Ben Pershing: You and Jack Welch may be right. But that would also mean that pretty much every poll is wrong. The economic indicators may be pointed in the right direction, but will voters be convinced that the economy is definitely rebounding before November. And if they are, will they give Obama and his fellow Democrats credit for it? That remains to be seen.
As for Republicans being a regional party, yes, the GOP leans southern. But Democrats are having problems all over the country. Read The Fix's latest column about Michigan, for example. Democrats are also worried about the upcoming special election in Hawaii.
Wilmington, N.C.: There's a big anti-tax rally going on in DC this week ..April 15th. Do these events make any legislative difference? Besides the latest failure with the health bill, are there any recent examples where the rallies swayed Congress's vote?
Thank you for these great chats.
Ben Pershing: Rallies can help draw media attention to a particular issue, and politicians certainly notice them. Remember, it was those town hall meetings and protests last August that helped turn the tide against health reform (though obviously the bill passed). As for April 15, politicians don't need a rally to tell them when Tax Day is happening.
Missouri: Hey, Ben. Didn't Cary Grant almost get assassinated in South Dakota ("North by Northwest")? Maybe not such a safe place after all...
Ben Pershing: Very true. I would advise against holding the summit at Mt. Rushmore, or anywhere near where James Mason has his Evil Lair. It also shouldn't be held in that Illinois cornfield where low-flying planes might try to run you over.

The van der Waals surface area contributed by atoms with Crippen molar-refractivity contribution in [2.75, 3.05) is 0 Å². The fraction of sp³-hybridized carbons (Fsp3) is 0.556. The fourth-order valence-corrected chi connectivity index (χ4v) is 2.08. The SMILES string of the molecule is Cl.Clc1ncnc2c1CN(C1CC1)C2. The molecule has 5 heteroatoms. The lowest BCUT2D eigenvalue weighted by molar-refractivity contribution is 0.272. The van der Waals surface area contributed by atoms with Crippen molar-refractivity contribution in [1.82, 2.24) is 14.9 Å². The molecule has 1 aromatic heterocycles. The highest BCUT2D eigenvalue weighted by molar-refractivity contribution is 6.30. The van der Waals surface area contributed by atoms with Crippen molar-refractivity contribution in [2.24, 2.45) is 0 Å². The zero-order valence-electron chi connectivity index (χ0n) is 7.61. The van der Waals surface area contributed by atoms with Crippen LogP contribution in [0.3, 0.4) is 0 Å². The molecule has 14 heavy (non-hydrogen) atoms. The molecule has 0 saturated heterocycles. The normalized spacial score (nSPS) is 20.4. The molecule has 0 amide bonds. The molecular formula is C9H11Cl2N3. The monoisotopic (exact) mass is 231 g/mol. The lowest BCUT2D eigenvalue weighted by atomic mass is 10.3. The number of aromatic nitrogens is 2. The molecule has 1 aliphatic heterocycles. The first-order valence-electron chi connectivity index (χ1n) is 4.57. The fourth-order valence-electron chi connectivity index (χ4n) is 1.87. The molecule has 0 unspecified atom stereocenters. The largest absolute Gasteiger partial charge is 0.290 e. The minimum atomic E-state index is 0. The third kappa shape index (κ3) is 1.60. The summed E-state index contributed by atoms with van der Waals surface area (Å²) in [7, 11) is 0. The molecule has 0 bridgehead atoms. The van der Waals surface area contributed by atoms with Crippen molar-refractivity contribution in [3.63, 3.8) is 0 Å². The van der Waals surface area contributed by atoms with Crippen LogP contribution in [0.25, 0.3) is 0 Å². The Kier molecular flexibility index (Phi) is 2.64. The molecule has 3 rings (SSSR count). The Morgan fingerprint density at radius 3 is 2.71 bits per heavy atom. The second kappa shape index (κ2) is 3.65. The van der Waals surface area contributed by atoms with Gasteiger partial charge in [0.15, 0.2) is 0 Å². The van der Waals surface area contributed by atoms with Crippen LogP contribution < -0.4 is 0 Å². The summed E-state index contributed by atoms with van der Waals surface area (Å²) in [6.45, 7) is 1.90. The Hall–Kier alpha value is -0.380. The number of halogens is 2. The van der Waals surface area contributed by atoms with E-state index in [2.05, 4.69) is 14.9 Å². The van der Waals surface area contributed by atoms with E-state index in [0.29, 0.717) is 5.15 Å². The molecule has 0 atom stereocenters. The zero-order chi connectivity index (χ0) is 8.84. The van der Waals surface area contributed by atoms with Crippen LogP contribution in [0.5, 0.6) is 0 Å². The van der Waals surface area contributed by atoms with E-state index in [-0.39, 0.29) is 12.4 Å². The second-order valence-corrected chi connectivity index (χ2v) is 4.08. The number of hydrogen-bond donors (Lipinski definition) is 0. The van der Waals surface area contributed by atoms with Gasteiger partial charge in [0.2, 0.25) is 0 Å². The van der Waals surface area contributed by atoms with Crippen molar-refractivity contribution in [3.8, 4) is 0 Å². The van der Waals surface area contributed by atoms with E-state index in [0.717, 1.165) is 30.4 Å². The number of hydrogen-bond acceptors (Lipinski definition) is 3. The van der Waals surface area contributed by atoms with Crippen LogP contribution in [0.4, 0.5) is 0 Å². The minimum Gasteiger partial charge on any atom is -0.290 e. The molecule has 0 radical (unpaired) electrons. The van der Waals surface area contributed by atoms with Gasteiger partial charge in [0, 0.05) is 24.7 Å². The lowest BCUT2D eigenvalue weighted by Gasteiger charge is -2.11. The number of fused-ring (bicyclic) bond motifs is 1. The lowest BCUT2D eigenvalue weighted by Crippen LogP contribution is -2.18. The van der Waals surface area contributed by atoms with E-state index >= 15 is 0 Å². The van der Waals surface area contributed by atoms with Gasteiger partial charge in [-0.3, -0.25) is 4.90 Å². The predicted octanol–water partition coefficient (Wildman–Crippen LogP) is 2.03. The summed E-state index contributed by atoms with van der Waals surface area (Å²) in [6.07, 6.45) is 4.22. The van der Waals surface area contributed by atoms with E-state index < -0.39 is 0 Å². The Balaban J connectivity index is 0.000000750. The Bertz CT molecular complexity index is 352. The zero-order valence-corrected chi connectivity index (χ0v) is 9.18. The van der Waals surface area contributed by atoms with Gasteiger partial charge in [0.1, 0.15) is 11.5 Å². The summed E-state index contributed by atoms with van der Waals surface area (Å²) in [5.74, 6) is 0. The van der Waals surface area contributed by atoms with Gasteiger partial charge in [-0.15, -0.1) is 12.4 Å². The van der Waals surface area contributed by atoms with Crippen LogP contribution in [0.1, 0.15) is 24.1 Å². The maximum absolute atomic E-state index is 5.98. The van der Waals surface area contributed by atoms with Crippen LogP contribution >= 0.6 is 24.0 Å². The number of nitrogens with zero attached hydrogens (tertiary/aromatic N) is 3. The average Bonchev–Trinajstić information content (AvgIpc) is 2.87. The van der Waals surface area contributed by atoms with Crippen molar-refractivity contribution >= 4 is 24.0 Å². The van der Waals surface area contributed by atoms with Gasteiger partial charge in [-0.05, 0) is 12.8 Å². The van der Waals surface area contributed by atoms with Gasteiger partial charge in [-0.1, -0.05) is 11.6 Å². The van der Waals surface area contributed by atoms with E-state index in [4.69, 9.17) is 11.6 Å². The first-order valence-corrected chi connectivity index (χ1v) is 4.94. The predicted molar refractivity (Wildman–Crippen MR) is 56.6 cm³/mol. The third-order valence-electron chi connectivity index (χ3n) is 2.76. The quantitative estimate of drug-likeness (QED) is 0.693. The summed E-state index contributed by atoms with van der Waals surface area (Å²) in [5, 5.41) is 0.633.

Re: Your answer to Herndon, VA: For decades I was a good GOP soldier. President of YAF. Friend to bigwigs from Reagan to Romney. And I can tell you that you are 100% wrong on the "both sides do it." You know what they don't and not by huge degrees of magnitude. Over the weekend I started to come to the conclusion that the Dems actually want to govern, and our side (today) only cares about ideology. And I came to that while reading one of our pieces excoriating a good man and a good judge, but all through a prism of projection.
Ben Pershing: On the narrow question of whether each party accuses the other's judicial nominees of being outside the political mainstream, it is true that both sides do it. That's just a fact. Doesn't mean they SHOULD do it, or that both parties are equal in their tactics on other fronts.
Washington, DC: The conference is about the danger of proliferation. Israel isn't a country we are worried about giving nukes to a third party....ie. Hezbollah or Al-Qaida. Israel a country the size of NJ with six million people living in a sea of hate, many of who think they are fighting a mid-evil war against the infidels.
Israel is a unique case, as every US admin has recognized for the past 50 years.
Ben Pershing: Point taken. But the idea is that all the countries that have nuclear weapons should participate in the discussion. Doesn't necessarily mean that every nuclear-armed country is a threat to proliferate.
Arlington, VA: The Democrats seem like a regional party, too, given their almost total abandonment of the South and most of the Midwest.
Ben Pershing: Democrats haven't "abandoned" the south, they've just been mostly unsuccessful there. And they definitely haven't abandoned the Midwest. They've actually done quite well there in recent cycles.
Ben Pershing: Thanks for all the fine questions everyone. Enjoy the rest of your week.
Editor's Note: washingtonpost.com moderators retain editorial control over Discussions and choose the most relevant questions for guests and hosts; guests and hosts can decline to answer questions. washingtonpost.com is not responsible for any content posted by third parties.